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Discussion Starter #1
Belongs to my father-in-law, originally belonged to his uncle who was at one time Chief of Police in Ligonier Pa. I know it's a 3rd model and I'm trying to narrow down how old it is. It may be hard to tell in the pic but I believe the letter prefix is a B. A lot of the nickel plating is gone but the pistol
seems to be mechanically sound. I've also included a pic of the box for the
ammo that came with it. $1.65 for 50 rounds! Thanks in advance for any help on dating it.

Iver Johnson Arms & Cycle Works Fitchburg Mass. U. S. A. on barrel
31635 on bottom of trigger guard
B 31635 on left side of backstrap

238862
238863
238864
 

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That is indeed a "B" prefix on the serial number.
Your revolver was made in 1910 which was the 2nd year of production for the 3rd Model Safety Automatics.
DO NOT use that box of ammo!!! Your revolver is chambered in .32S&W which has a lower pressure level than that .32 automatic ammo.
Good news is that the 3rd Model Safety Automatics were designed for use with smokeless powder ammo and .32 S&W is still being made (might be one of the few calibers you can find in stock during these crazy times).
 

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That is indeed a "B" prefix on the serial number.
Your revolver was made in 1910 which was the 2nd year of production for the 3rd Model Safety Automatics.
DO NOT use that box of ammo!!! Your revolver is chambered in .32S&W which has a lower pressure level than that .32 automatic ammo.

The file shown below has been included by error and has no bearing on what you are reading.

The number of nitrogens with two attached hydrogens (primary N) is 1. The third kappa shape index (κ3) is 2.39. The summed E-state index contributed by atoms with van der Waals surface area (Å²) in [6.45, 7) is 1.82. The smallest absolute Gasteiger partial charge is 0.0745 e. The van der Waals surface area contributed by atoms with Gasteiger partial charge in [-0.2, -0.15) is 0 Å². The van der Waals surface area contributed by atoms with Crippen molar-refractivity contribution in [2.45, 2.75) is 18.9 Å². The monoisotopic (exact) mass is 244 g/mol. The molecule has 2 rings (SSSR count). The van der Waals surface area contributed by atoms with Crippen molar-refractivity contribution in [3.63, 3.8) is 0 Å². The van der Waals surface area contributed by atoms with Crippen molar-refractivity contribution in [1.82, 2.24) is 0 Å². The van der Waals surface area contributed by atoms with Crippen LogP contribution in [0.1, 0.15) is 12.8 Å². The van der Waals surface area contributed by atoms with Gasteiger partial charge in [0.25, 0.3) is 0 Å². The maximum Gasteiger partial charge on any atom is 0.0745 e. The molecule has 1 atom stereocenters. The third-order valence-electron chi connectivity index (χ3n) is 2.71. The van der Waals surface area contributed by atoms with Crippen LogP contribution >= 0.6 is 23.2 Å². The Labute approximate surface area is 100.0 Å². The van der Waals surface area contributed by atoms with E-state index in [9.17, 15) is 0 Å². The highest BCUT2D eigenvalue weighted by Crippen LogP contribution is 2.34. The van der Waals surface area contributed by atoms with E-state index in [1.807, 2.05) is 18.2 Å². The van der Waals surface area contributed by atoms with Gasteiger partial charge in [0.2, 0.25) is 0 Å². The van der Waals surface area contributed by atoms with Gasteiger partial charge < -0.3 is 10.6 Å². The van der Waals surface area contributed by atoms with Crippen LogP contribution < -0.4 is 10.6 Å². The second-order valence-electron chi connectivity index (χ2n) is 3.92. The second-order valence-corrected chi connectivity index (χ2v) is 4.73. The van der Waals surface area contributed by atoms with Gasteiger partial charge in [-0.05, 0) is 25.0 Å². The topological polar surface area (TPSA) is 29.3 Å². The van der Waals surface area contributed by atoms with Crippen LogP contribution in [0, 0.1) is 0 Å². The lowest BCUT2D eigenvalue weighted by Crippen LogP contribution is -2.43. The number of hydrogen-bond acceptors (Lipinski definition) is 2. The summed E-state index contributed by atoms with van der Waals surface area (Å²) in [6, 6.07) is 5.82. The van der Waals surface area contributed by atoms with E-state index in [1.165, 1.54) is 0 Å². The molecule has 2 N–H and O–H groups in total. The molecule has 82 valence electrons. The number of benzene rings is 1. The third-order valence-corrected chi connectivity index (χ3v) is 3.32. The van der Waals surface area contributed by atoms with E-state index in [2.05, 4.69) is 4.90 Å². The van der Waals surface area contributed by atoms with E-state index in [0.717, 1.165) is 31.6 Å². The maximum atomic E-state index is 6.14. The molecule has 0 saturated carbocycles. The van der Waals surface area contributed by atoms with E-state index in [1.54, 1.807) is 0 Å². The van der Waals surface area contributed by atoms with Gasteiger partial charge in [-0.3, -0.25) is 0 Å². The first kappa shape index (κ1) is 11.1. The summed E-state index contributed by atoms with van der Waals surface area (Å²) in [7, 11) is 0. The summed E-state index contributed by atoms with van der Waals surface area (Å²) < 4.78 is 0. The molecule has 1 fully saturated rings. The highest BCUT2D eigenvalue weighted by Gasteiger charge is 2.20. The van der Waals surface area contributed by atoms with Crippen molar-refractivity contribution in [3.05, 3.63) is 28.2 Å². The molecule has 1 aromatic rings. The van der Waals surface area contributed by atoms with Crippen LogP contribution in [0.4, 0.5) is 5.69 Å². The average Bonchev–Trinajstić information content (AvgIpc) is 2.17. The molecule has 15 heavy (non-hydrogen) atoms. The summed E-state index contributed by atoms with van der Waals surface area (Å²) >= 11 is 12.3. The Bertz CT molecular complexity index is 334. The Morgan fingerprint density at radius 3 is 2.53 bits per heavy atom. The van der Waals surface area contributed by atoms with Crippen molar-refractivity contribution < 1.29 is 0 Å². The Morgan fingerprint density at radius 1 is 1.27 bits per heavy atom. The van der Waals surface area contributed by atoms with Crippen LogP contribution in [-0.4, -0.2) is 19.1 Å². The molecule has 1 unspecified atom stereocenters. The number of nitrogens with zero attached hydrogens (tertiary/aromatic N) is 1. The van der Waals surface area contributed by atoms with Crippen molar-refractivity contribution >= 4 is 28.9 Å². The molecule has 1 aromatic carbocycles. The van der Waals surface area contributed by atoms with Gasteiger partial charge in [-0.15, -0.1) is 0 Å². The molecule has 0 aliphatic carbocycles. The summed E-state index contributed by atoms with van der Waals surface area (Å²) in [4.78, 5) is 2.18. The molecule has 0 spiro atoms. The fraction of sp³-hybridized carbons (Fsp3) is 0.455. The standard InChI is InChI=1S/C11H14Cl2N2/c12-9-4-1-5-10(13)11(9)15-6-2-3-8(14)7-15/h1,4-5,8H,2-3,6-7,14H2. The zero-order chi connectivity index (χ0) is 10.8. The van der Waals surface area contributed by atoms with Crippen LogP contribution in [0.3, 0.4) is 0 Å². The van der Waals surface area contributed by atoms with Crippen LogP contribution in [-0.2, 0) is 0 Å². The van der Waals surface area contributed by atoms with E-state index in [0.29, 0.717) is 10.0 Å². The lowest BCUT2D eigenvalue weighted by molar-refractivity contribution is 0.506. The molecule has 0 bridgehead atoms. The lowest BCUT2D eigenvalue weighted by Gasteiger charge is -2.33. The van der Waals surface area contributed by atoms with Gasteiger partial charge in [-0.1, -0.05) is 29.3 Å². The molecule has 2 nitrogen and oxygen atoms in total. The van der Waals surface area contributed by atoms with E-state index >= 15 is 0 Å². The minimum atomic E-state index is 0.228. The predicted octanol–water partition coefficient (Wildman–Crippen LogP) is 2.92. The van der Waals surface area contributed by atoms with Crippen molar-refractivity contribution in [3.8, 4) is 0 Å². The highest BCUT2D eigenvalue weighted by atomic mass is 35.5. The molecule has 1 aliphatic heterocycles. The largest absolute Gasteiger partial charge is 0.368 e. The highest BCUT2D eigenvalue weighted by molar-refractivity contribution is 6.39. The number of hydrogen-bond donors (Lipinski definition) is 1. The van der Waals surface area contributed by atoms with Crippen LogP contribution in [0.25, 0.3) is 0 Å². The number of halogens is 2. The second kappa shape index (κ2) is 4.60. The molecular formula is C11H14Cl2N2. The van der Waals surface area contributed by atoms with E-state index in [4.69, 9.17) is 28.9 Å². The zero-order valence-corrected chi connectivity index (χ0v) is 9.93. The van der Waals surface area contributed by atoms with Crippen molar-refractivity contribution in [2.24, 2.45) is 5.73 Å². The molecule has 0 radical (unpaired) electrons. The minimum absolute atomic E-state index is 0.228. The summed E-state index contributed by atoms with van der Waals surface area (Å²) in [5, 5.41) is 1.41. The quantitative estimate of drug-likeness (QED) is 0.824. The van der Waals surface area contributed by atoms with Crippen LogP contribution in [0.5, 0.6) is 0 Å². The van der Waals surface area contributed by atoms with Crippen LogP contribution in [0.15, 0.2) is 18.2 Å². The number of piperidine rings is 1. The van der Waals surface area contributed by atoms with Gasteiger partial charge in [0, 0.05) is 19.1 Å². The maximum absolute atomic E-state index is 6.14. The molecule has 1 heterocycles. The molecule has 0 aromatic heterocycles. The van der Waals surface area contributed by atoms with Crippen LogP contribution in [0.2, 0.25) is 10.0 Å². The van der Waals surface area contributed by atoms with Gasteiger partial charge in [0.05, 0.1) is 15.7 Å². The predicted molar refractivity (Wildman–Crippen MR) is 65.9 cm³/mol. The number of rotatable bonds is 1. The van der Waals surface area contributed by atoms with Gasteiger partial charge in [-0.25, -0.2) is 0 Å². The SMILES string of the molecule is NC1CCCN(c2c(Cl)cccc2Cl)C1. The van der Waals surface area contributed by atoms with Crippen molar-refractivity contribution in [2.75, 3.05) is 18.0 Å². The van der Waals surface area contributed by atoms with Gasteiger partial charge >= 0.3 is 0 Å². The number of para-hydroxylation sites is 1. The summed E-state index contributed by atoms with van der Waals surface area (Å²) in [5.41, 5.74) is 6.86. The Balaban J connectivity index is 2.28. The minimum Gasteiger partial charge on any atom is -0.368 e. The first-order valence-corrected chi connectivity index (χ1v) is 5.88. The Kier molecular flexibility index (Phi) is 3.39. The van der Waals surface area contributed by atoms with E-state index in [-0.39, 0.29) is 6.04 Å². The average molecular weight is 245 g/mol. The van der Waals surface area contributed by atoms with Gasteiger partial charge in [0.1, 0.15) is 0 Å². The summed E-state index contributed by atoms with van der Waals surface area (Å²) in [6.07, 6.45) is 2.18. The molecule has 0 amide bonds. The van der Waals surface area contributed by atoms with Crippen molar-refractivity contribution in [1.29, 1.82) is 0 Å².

Good news is that the 3rd Model Safety Automatics were designed for use with smokeless powder ammo and .32 S&W is still being made (might be one of the few calibers you can find in stock during these crazy times).
It's funny, my brother picked up a 1st Model without knowing much about Iver Johnson and the seller sold him some .32 ACP to fire thru it. I set him straight and gave him some black powder .32 S&W that I reloaded.

I don't know when this practice started, but it is fairly common. I do know that the .327 Federal Mangum is the most versatile caliber because you can fire all. 32's thru it, including the .32 ACP. As far as an Iver Johnson, just because you can doesn't mean you should.
 

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Discussion Starter #5
I appreciate the heads ups on the ammo, to be honest I didn't even give a thought to the difference between 32 S&W and 32 auto. Although the ammo in the box is in very good condition with no corrosion I would have probably gotten a new box. I'm going to have a gunsmith give it a going over because I noticed the cylinder has a little bit of play (moves slightly back and forth towards barrel.) I dont know if that's normal in the Ivers or just age and wear.
 
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